The Benedictine Abbots of Bury St. Edmunds, West Suffolk, discovered in 1902 by medievalist and ghost-story writer M.R. James. The graves had been lost since the dissolution of the monasteries under Henry VIII, but found after James came across a manuscript fragment in France and supervised the excavations.
They are (from front to rear) Edmund of Walpole (1248–1256), Henry of Rushbrooke (1235–1248), Richard of the Isle of Ely (1229–1234), Samson (1182–1211), and Ording (1148–1157).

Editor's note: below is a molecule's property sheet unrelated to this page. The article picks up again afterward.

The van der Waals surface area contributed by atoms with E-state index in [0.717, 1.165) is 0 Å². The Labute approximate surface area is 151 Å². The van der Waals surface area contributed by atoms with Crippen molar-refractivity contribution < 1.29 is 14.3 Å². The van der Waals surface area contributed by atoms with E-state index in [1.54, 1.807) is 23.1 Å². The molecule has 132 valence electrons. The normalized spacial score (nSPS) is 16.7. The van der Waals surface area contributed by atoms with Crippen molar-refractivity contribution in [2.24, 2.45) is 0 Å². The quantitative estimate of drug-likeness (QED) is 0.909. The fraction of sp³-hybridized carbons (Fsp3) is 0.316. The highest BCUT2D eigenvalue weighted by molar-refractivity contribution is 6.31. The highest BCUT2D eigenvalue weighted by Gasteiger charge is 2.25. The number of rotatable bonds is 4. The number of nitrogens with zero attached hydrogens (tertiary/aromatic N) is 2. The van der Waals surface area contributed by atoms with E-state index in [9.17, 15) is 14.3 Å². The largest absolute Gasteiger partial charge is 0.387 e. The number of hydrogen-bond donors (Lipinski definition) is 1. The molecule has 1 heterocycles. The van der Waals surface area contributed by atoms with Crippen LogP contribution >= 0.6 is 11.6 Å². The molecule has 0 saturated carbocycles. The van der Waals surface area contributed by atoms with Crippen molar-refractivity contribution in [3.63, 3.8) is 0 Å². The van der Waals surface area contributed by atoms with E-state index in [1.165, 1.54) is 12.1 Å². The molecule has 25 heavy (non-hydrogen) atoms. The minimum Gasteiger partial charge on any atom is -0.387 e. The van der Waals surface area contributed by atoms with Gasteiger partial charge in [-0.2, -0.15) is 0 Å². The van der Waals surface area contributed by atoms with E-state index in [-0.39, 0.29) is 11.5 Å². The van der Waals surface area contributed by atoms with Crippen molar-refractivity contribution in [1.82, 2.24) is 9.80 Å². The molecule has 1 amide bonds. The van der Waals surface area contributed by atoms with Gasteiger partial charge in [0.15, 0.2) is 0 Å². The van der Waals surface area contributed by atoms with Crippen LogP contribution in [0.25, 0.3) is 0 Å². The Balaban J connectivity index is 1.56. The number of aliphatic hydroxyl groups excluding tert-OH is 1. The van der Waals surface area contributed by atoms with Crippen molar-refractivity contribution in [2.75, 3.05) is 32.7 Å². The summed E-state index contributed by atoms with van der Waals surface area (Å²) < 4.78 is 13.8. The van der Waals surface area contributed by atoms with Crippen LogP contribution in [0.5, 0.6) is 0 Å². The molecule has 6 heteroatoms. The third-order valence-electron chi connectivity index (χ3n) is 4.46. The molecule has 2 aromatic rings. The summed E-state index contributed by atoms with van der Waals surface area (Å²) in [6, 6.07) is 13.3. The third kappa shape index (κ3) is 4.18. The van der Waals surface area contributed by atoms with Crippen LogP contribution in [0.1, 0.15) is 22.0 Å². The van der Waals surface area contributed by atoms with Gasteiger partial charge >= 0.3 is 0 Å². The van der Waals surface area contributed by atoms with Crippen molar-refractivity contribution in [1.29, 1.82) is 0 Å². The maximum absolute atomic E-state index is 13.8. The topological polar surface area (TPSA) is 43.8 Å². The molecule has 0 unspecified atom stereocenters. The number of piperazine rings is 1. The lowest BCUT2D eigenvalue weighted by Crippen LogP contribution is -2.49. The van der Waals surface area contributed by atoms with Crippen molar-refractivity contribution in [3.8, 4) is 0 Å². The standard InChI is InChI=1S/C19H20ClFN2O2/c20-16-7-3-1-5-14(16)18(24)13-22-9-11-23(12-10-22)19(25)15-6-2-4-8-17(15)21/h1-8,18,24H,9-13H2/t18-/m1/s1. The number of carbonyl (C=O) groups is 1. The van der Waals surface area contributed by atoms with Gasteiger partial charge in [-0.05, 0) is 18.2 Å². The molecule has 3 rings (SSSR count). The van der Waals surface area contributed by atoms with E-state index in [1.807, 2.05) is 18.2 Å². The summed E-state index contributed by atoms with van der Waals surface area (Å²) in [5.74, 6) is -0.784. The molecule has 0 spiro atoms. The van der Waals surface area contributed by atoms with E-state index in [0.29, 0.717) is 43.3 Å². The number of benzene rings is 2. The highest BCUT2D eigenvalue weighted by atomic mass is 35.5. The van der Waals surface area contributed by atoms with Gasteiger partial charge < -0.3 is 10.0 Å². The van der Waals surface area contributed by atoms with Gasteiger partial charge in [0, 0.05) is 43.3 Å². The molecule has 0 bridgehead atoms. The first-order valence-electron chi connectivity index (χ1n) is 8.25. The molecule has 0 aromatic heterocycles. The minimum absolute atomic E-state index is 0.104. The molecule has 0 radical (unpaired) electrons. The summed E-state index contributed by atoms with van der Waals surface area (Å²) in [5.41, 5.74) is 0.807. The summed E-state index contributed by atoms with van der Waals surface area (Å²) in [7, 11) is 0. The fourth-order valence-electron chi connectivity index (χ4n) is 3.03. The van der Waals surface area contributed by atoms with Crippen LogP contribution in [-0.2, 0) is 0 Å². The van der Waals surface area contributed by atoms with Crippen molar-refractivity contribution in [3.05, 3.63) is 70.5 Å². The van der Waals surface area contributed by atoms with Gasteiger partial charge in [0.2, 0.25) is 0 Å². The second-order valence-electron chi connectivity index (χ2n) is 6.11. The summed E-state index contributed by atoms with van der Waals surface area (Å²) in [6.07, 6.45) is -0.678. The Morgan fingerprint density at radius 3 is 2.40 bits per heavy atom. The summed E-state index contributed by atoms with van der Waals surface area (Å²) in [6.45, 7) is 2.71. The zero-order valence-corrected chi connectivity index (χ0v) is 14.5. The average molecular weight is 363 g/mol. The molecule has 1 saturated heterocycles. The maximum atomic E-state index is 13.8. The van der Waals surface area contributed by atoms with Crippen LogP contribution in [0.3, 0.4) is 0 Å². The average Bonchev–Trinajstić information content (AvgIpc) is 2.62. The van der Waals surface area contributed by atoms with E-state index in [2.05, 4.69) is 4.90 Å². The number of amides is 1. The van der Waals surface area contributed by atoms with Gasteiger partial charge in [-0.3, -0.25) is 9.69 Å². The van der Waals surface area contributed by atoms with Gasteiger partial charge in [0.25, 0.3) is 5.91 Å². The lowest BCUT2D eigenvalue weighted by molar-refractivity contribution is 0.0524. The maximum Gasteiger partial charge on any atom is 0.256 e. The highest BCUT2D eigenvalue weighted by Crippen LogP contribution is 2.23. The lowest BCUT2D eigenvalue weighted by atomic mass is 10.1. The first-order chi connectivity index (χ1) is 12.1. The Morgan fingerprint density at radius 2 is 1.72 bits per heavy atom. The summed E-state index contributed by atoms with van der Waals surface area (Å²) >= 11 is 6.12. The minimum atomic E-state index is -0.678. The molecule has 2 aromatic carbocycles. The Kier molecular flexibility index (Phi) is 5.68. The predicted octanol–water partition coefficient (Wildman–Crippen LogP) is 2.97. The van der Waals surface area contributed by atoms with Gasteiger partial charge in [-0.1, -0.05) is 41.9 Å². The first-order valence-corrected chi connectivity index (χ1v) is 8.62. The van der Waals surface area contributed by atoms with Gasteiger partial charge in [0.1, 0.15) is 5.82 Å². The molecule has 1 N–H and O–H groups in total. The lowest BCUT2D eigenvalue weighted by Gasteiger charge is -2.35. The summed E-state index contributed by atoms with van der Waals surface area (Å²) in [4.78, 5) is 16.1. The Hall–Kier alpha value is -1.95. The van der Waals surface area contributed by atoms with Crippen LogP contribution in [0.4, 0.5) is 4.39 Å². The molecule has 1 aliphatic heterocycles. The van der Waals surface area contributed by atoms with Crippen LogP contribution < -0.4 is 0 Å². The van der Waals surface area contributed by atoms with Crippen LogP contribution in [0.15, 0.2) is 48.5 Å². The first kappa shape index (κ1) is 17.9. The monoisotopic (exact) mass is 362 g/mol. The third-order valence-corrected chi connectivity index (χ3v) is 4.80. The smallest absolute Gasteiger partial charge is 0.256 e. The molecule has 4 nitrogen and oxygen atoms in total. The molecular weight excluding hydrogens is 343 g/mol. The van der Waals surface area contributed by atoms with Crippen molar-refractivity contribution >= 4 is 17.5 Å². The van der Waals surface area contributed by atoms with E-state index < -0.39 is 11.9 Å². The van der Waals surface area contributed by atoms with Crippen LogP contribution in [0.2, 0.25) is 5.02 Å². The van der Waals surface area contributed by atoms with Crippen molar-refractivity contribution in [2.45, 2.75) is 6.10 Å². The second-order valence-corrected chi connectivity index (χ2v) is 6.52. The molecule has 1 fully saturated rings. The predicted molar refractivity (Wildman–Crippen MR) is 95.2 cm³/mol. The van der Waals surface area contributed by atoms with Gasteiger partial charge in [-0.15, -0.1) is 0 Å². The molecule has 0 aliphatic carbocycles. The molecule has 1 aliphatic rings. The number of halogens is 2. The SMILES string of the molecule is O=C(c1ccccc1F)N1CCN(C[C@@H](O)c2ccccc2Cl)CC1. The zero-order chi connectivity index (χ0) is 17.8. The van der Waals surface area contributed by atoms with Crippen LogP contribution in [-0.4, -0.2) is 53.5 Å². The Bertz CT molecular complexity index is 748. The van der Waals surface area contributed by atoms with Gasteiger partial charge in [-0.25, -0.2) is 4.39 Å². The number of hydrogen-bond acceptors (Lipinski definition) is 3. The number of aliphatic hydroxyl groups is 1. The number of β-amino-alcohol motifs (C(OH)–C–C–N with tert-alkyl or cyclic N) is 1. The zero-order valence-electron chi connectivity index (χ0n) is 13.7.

In addition to being one of the most influential writers of weird tales, James was a scholar whose work on manuscripts and Biblical apocrypha is still cited today. An antiquarian finding a manuscript that leads him to dreadful secrets is a familiar motif in his stories.